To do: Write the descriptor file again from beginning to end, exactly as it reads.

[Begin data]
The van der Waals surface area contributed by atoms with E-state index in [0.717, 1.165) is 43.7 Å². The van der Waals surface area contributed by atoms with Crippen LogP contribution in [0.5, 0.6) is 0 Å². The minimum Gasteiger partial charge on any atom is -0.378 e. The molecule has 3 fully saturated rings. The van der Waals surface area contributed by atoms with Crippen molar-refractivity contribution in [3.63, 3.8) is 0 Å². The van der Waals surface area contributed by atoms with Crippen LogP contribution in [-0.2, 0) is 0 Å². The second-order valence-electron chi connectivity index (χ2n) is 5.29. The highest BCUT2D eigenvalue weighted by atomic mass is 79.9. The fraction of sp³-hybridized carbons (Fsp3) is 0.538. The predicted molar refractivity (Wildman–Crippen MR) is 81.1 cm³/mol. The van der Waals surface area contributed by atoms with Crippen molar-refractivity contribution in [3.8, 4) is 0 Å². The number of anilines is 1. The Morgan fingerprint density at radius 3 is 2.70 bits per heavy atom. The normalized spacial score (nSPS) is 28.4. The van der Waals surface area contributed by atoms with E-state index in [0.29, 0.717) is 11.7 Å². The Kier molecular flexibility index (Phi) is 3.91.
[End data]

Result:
The van der Waals surface area contributed by atoms with E-state index in [0.717, 1.165) is 43.7 Å². The van der Waals surface area contributed by atoms with Crippen LogP contribution in [0.5, 0.6) is 0 Å². The minimum Gasteiger partial charge on any atom is -0.378 e. The molecule has 3 fully saturated rings. The van der Waals surface area contributed by atoms with Crippen molar-refractivity contribution in [3.63, 3.8) is 0 Å². The van der Waals surface area contributed by atoms with Crippen LogP contribution in [-0.2, 0) is 0 Å². The second-order valence-electron chi connectivity index (χ2n) is 5.29. The highest BCUT2D eigenvalue weighted by atomic mass is 79.9. The fraction of sp³-hybridized carbons (Fsp3) is 0.538. The predicted molar refractivity (Wildman–Crippen MR) is 81.1 cm³/mol. The van der Waals surface area contributed by atoms with Crippen molar-refractivity contribution in [3.8, 4) is 0 Å². The number of anilines is 1. The Morgan fingerprint density at radius 3 is 2.70 bits per heavy atom. The normalized spacial score (nSPS) is 28.4. The van der Waals surface area contributed by atoms with E-state index in [0.29, 0.717) is 11.7 Å². The Kier molecular flexibility index (Phi) is 3.91.